Fifteen hundred years ago in China, silk production was a state secret.
The silk trade was so valuable that anyone who tried to take silkworm eggs or mulberry seeds out of China was put to death. Then in 552 AD, two monks smuggled silkworm eggs to Constantinople, and silk production spread worldwide. Now that the secret's out, we can safely talk about how silkworms and humans make luxurious silk cloth.
A silkworm actually isn't a worm at all. It's a type of caterpillar that once existed in the wild, but now only survives in domesticated form. Silkworms are fussy eaters, dining only on mulberry leaves. When a silkworm has had its fill, it spins a cocoon from a single strand of silk, two to three thousand feet long!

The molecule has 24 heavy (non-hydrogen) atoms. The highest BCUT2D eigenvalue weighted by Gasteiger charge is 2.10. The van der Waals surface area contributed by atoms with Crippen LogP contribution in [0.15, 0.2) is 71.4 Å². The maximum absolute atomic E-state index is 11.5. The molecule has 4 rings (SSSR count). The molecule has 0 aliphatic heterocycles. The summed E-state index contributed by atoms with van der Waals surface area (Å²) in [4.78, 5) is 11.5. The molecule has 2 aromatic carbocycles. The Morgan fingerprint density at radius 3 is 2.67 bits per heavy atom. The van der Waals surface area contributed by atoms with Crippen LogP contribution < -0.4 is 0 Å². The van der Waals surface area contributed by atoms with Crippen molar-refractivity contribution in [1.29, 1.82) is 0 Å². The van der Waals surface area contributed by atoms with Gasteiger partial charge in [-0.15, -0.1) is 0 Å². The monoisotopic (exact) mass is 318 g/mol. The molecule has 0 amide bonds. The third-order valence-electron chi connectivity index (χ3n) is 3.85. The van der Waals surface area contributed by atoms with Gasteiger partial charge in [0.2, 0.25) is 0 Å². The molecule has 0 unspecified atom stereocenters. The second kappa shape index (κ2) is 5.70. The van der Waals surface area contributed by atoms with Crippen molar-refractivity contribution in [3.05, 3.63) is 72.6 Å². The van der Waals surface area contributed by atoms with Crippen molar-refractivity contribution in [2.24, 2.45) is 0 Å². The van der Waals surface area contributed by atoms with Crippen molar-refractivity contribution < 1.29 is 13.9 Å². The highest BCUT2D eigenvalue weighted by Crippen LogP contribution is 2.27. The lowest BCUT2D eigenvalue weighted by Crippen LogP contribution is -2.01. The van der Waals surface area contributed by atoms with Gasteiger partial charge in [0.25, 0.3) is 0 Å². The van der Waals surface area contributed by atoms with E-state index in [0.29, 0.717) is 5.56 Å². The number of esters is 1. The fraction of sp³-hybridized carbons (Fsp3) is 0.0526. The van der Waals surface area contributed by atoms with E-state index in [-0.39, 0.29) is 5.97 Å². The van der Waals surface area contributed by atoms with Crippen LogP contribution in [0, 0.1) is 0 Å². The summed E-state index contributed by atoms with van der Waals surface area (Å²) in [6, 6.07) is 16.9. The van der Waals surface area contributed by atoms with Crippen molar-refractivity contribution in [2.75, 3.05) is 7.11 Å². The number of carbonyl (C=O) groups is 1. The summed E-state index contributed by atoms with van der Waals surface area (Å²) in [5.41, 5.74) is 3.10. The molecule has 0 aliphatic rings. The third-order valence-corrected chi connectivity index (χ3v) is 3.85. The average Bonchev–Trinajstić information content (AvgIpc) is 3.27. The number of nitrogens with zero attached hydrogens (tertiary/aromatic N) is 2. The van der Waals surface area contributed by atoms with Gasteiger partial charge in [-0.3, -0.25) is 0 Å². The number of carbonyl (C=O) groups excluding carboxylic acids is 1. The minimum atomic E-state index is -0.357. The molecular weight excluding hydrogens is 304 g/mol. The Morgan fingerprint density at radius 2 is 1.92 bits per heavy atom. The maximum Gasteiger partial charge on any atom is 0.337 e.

According to legend, a Chinese empress discovered how to harvest silk when a cocoon fell into her tea. She plucked it from the teacup by the loose end of the silk, then unraveled the whole cocoon. To harvest silk commercially, cocoons are first steamed to kill the pupae inside. This is because the silkworm would break the silk if it began to emerge as a moth. Next the cocoon is dunked in hot water, rather than tea, to dissolve the sticky coating that binds the silk. Then a machine unwinds the single strand that makes up each cocoon. Twisted together, these strands make the fine thread used to weave silk cloth.